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Avery Yearwood
Author
Peyton and Isabelle
A tale of unrelenting ambition that explores what happens when a person has to choose between the life they always wanted and the person they were destined to be with. Peyton is born to a teen mom in the hollers of West Virginia. After he lands a football scholarship to a Boston prep school, he knows this is his chance to climb out of backbreaking poverty. Determined to make something of himself, he excels on the field and in school. No one can stop him. He falls in love with Isabelle, a fellow student, and feels like he can do anything. Surrounded by kids who are destined to rule society, he starts to see a life where he never has to want again. But senior year, he and his prep school friends set off fireworks that spark a fire in a nearby building. Their decision to flee and cover up their involvement, even after they realize the fire killed multiple people, weighs on him. Peyton begins to realize that all the success in the world may not make up for losing himself. As the decades past, he and Isabelle remain at odds about his decision, and they try to hold on to one another as guilt, ambition, and fear cast shadows across their lives.
Reviews
Broken love, big dreams, and the toll they take at the end of the day are at the heart of Avery Yearwood's turbulent debut. Unlike most of the students in their prestigious private school, Peyton and Isabelle don't belong to a rich and powerful family—Peyton is the only son of an unmarried teenage mother whose dream was to leave the small West Virginia mining town she was born and raised in. When she meets a man who might represent a way out, Peyton earns a football scholarship and dedicates himself to achieving his mother's dreams of success, a move that eventually leads him to mercurial and sensitive Isabelle, the daughter of a school administrator, who centers her life around her art.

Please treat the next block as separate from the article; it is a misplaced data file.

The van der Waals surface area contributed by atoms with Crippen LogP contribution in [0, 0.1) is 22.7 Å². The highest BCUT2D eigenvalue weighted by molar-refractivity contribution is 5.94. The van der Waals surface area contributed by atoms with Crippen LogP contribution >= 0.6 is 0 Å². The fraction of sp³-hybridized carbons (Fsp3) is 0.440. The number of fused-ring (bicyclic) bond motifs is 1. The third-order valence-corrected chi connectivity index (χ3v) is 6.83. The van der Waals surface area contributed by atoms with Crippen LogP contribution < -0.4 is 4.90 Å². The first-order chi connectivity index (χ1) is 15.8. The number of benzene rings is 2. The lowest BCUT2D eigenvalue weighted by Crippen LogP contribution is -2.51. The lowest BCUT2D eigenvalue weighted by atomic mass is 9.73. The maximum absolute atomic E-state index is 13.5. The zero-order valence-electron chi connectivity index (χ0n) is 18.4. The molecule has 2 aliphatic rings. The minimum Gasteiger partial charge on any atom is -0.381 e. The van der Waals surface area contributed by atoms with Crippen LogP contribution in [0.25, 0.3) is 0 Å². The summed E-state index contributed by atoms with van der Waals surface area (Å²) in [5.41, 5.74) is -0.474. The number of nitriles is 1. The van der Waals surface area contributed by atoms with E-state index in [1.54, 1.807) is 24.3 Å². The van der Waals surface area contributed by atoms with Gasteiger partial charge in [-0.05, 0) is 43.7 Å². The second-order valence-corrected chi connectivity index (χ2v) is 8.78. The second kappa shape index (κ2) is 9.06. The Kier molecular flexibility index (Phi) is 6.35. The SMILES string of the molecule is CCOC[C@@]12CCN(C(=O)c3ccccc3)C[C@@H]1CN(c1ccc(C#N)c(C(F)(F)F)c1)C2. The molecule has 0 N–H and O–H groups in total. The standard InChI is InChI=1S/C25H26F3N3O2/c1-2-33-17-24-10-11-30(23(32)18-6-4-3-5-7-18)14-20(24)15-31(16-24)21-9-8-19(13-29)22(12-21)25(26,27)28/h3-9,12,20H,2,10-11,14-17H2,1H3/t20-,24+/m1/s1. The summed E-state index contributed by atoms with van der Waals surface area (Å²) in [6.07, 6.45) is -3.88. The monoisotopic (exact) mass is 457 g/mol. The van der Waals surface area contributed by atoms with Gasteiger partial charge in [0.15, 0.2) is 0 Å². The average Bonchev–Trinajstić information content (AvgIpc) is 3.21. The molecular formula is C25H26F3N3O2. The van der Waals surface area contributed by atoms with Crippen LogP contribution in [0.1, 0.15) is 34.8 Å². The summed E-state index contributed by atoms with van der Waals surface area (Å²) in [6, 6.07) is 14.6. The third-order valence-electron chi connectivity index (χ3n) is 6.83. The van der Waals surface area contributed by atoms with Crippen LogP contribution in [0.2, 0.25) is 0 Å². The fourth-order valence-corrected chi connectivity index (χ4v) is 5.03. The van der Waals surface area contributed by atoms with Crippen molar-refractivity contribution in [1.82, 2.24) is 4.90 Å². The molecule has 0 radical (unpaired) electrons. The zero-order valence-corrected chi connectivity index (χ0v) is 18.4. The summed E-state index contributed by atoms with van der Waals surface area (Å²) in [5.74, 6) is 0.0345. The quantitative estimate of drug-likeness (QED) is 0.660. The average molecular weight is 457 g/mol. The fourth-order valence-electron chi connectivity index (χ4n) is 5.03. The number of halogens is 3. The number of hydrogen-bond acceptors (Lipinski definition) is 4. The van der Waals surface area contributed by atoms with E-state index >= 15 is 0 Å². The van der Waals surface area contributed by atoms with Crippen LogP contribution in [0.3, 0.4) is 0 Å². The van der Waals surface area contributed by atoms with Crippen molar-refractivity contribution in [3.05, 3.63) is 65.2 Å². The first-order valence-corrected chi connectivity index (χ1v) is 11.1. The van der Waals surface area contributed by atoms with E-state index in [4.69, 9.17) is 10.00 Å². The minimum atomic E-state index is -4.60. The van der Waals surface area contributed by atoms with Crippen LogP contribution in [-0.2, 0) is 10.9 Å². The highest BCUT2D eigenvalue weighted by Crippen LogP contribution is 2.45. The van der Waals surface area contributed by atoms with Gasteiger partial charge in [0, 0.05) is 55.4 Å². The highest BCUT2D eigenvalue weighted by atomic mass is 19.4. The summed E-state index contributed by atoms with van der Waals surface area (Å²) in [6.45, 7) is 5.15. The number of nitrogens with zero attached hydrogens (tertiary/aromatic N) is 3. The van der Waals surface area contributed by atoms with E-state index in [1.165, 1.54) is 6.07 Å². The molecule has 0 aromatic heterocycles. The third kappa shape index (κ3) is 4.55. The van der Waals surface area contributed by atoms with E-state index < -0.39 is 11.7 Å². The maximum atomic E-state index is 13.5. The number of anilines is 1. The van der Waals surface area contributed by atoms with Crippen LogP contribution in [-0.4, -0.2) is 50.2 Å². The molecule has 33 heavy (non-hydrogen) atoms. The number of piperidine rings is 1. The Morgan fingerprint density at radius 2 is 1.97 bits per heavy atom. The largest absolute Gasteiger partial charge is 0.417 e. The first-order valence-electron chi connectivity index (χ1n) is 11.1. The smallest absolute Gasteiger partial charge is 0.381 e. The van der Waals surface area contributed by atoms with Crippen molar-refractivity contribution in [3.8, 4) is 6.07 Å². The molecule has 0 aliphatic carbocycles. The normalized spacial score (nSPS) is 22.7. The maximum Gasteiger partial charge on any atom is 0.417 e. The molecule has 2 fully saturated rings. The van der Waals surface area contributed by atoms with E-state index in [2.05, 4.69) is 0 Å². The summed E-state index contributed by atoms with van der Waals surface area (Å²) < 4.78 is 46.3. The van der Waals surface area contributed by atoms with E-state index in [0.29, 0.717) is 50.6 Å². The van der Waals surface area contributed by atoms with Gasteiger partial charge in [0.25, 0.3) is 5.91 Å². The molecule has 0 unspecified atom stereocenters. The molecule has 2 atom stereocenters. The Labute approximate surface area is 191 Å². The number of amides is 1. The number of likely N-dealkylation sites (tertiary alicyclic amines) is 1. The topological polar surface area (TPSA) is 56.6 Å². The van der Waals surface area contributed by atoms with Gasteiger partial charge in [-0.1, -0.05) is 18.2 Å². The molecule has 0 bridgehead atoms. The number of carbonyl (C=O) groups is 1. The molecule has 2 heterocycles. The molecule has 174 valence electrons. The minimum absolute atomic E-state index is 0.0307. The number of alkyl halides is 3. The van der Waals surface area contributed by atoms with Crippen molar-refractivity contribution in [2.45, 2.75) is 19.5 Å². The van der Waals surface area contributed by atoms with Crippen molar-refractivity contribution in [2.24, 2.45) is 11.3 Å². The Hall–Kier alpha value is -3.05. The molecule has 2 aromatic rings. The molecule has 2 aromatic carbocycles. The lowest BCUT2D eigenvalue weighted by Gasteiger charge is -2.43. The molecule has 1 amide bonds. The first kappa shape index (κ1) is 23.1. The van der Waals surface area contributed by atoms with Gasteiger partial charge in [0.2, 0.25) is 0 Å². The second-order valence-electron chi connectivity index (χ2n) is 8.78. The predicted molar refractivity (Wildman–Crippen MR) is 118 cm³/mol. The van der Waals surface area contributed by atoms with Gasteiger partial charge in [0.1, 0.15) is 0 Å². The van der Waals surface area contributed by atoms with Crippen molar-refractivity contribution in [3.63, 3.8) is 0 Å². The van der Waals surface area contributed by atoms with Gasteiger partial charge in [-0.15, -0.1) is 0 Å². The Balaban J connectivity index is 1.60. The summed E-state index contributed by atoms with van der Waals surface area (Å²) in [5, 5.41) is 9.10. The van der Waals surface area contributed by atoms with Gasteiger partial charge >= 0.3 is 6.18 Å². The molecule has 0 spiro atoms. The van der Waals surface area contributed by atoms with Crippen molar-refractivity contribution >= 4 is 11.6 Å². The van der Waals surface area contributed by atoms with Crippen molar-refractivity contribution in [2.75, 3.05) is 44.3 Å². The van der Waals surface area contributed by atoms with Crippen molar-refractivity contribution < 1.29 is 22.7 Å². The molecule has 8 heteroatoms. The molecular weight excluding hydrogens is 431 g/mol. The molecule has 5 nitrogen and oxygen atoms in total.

The relationship between Peyton and Isabelle is intense, moves with lightning speed, and will keep readers turning the pages as Yearwood’s story spans the course of these lovers’ lives. Just as it seems they’re on their way to securing their American dream, a tragedy threatens to tear them apart. Yearwood’s unsparing portrayal of the pair—their lives shaped by misogyny, disastrous choices, and Peyton’s brutal tendencies—challenges readers to empathize and understand. Yearwood uses that backdrop, and the contrast between Peyton's childhood and adulthood, as a framework around which she weaves arresting themes of love, justice, inequity, and happiness.

Yearwood’s particular focus is on the repercussions of chasing that American dream—although the older Peyton reaches a level of material success that would shock his younger self, he struggles to achieve true happiness, a theme Yearwood explores in striking prose: “Peyton’s belief in God was one long string of empty lights. When he was young, the bulbs had emanated a strong glow, illuminating his path forward…Until one day, without him even noticing, it went dark.” This poignant novel’s crux is the possibility that living for financial success can cost what matters most.

Takeaway: Young lovers on the verge of achieving the American dream are torn apart by their own choices.

Great for fans of: Philipp Meyer’s American Rust, Ann Pancake’s Strange as this Weather Has Been.

Production grades
Cover: A-
Design and typography: A-
Illustrations: N/A
Editing: A-
Marketing copy: A

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